The charge for transparency

The charge for transparency  

SEVERAL exchanges have taken place between the Opposition and the Government over the US$ 500 million Shangri-la deal. However, the voice of the common man has been absent. Given that the development that is happening in this country is ostensibly for the benefit of the people, it is time to take a few moments to understand the connotations of this deal and what improvements can be made to increase transparency.

Basically the Opposition has charged the Government of not being sufficiently transparent in the Shangri-la deal. It insists that the Government did not table the necessary documents containing the financial dealings of the project before Parliament and only under duress revealed that the money had been transferred to the Treasury. There is still no indication as to what will be done with the US$ 125 million from the Shangri-la transaction as well as the US$ 136 million from the China Aviation Technology Import Export Cooperation (CATIC). However, during a previous interview, Defence Secretary Gotabaya Rajapaksa had outlined plans to use funds from the Shangri-la transaction to build a new defence headquarters in Battaramulla.
There are clearly loopholes in this process. Normally tenders are called before a transaction of this nature, but that was not the case. In this instance the Government invited Shangri-la to establish a hotel in Sri Lanka. While this cannot be faulted, the process by which the negotiations happened need to be told to the people. Furthermore, the fact that the Government is denying privatisation based on the fact that Shangri-la has established a subsidiary in Sri Lanka and therefore does not count as a foreign company does not hold a water.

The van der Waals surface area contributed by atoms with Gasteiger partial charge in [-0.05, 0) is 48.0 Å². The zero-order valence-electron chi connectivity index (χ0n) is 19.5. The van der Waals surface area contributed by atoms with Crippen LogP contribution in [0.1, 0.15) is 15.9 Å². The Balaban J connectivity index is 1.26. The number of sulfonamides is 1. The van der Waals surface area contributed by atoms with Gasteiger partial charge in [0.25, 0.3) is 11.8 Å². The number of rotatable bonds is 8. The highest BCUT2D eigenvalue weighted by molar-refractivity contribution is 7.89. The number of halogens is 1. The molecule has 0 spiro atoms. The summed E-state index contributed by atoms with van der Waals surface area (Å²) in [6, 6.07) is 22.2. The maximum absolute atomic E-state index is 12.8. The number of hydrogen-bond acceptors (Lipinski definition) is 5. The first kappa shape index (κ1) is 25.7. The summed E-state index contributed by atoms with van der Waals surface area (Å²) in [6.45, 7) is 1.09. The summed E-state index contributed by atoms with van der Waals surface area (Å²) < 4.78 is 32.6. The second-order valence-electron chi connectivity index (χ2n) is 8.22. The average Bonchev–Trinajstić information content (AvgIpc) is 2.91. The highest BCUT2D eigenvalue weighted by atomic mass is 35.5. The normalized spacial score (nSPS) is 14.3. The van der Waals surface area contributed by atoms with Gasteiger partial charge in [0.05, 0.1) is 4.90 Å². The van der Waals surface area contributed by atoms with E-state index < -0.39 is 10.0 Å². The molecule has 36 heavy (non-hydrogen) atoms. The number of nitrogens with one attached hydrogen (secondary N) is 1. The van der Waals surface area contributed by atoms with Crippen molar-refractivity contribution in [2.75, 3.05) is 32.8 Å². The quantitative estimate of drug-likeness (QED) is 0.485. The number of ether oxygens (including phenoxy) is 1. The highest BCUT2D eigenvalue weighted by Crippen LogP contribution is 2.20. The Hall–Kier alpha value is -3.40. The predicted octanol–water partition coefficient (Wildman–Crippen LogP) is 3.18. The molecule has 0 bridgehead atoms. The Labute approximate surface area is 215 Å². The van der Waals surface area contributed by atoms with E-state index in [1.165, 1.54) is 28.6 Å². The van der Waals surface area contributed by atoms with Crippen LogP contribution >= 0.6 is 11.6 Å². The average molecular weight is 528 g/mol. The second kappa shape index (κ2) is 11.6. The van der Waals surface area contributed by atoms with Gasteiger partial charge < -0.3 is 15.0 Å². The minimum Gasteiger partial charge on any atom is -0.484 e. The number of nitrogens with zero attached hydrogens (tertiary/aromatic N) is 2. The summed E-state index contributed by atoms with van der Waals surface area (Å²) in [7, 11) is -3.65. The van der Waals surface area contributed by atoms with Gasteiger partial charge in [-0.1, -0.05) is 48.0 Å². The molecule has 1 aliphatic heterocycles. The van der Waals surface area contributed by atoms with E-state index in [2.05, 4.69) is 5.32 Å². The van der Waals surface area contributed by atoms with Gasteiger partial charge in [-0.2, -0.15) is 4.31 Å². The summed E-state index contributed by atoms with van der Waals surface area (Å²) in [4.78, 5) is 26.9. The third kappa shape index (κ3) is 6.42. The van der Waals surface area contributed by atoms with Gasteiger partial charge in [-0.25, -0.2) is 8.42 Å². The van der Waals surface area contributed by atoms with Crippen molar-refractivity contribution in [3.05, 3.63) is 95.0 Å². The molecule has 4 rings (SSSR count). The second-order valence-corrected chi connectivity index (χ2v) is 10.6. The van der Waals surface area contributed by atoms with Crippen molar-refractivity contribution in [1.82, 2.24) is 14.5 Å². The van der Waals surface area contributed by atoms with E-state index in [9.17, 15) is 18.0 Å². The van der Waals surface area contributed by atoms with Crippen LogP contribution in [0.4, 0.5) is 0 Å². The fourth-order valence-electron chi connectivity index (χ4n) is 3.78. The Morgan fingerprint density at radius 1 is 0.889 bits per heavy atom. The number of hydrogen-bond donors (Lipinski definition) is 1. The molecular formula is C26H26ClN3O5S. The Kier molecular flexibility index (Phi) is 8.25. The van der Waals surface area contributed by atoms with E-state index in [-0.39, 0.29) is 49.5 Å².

The fact that Sri Lanka will need investment from foreign companies cannot be denied and that is the whole reason behind the drive for increase foreign direct investment.Therefore there is little point in the Government trying to deny privatisation for it is happening and necessary for development. Calling it what it is would promote more trust with the Government rather than attempting to hide behind words.

Selling off land to foreigners is a sensitive issue that needs to be handled with much care. The fact that former governments have sold State assets for a song as alleged by the present establishment is not reason enough for being excused for its own oversights. If anything, that is all the more reason to ensure that public property and monies are protected for the good of the people.

To achieve this goal, transparency must be actively promoted and Members of Parliament have to be aware of the responsibilities shouldered by them. Debates should be detailed and reported by the mainstream media so that there is a widespread discussion forum weighing out the pros and cons of the transaction. Otherwise, prime land such as the Galle Face acreage will be sold off to companies, denying access to normal people. In an increasingly urbanising region, areas such as park land should be demarcated for the people and not all land sold for Government benefit.

Revenue that comes from these transactions must also be used for the sustainable economic growth for the entire population and not funnelled into over-priced State buildings that are of scant use to the general public. How money from public assets is spent must also be part of the discussion process in Parliament and outside.

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